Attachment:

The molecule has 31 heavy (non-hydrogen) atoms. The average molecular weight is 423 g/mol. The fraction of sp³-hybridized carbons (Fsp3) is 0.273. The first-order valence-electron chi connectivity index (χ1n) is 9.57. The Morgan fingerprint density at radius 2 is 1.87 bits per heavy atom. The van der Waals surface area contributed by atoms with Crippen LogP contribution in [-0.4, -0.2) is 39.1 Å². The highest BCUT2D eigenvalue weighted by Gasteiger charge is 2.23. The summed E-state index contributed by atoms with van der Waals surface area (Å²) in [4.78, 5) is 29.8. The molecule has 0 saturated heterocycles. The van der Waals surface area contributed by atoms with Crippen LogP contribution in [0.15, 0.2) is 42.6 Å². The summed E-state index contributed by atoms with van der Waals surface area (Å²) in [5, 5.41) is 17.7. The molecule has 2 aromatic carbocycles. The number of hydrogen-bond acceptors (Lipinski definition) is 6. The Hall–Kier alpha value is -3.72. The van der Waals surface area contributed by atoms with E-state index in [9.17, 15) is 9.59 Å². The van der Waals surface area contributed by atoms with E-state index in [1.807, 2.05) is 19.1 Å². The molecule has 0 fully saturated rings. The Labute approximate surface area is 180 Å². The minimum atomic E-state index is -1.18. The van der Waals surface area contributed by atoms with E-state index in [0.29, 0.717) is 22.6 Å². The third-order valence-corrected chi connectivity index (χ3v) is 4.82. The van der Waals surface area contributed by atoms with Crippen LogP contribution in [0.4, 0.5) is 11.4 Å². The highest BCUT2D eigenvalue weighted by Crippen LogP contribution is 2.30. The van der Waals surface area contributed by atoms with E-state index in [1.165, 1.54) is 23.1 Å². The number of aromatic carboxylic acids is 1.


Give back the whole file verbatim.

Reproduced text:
The molecule has 31 heavy (non-hydrogen) atoms. The average molecular weight is 423 g/mol. The fraction of sp³-hybridized carbons (Fsp3) is 0.273. The first-order valence-electron chi connectivity index (χ1n) is 9.57. The Morgan fingerprint density at radius 2 is 1.87 bits per heavy atom. The van der Waals surface area contributed by atoms with Crippen LogP contribution in [-0.4, -0.2) is 39.1 Å². The highest BCUT2D eigenvalue weighted by Gasteiger charge is 2.23. The summed E-state index contributed by atoms with van der Waals surface area (Å²) in [4.78, 5) is 29.8. The molecule has 0 saturated heterocycles. The van der Waals surface area contributed by atoms with Crippen LogP contribution in [0.15, 0.2) is 42.6 Å². The summed E-state index contributed by atoms with van der Waals surface area (Å²) in [5, 5.41) is 17.7. The molecule has 2 aromatic carbocycles. The number of hydrogen-bond acceptors (Lipinski definition) is 6. The Hall–Kier alpha value is -3.72. The van der Waals surface area contributed by atoms with E-state index in [9.17, 15) is 9.59 Å². The van der Waals surface area contributed by atoms with E-state index in [1.807, 2.05) is 19.1 Å². The molecule has 0 fully saturated rings. The Labute approximate surface area is 180 Å². The minimum atomic E-state index is -1.18. The van der Waals surface area contributed by atoms with E-state index in [0.29, 0.717) is 22.6 Å². The third-order valence-corrected chi connectivity index (χ3v) is 4.82. The van der Waals surface area contributed by atoms with Crippen LogP contribution in [0.4, 0.5) is 11.4 Å². The highest BCUT2D eigenvalue weighted by Crippen LogP contribution is 2.30. The van der Waals surface area contributed by atoms with E-state index in [1.165, 1.54) is 23.1 Å². The number of aromatic carboxylic acids is 1.